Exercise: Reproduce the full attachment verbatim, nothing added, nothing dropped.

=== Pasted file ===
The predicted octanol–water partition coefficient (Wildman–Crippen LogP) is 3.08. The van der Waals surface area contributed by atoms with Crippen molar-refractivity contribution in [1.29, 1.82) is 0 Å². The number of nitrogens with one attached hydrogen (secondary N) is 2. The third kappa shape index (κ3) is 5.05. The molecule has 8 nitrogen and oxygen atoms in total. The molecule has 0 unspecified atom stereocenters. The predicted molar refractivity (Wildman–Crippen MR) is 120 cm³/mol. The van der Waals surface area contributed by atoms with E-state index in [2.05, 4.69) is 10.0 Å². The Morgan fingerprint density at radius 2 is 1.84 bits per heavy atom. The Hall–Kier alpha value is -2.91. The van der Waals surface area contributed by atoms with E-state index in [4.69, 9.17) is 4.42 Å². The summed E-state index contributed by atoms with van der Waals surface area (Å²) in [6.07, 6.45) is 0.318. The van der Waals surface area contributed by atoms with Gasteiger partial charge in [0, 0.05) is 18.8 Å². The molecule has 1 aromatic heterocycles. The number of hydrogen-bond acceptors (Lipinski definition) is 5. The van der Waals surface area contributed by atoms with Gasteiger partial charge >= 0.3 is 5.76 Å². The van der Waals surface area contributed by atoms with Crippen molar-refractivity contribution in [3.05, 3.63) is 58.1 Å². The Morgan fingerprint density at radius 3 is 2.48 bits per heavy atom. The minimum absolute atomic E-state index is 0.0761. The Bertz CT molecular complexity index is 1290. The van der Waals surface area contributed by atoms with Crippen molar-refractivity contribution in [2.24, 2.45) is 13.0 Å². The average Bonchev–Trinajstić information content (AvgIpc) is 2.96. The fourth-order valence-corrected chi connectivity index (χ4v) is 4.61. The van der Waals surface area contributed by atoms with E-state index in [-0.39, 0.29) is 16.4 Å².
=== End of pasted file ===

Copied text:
The predicted octanol–water partition coefficient (Wildman–Crippen LogP) is 3.08. The van der Waals surface area contributed by atoms with Crippen molar-refractivity contribution in [1.29, 1.82) is 0 Å². The number of nitrogens with one attached hydrogen (secondary N) is 2. The third kappa shape index (κ3) is 5.05. The molecule has 8 nitrogen and oxygen atoms in total. The molecule has 0 unspecified atom stereocenters. The predicted molar refractivity (Wildman–Crippen MR) is 120 cm³/mol. The van der Waals surface area contributed by atoms with E-state index in [2.05, 4.69) is 10.0 Å². The Morgan fingerprint density at radius 2 is 1.84 bits per heavy atom. The Hall–Kier alpha value is -2.91. The van der Waals surface area contributed by atoms with E-state index in [4.69, 9.17) is 4.42 Å². The summed E-state index contributed by atoms with van der Waals surface area (Å²) in [6.07, 6.45) is 0.318. The van der Waals surface area contributed by atoms with Gasteiger partial charge in [0, 0.05) is 18.8 Å². The molecule has 1 aromatic heterocycles. The number of hydrogen-bond acceptors (Lipinski definition) is 5. The van der Waals surface area contributed by atoms with Gasteiger partial charge >= 0.3 is 5.76 Å². The van der Waals surface area contributed by atoms with Crippen molar-refractivity contribution in [3.05, 3.63) is 58.1 Å². The Morgan fingerprint density at radius 3 is 2.48 bits per heavy atom. The minimum absolute atomic E-state index is 0.0761. The Bertz CT molecular complexity index is 1290. The van der Waals surface area contributed by atoms with Crippen molar-refractivity contribution in [2.24, 2.45) is 13.0 Å². The average Bonchev–Trinajstić information content (AvgIpc) is 2.96. The fourth-order valence-corrected chi connectivity index (χ4v) is 4.61. The van der Waals surface area contributed by atoms with E-state index in [-0.39, 0.29) is 16.4 Å².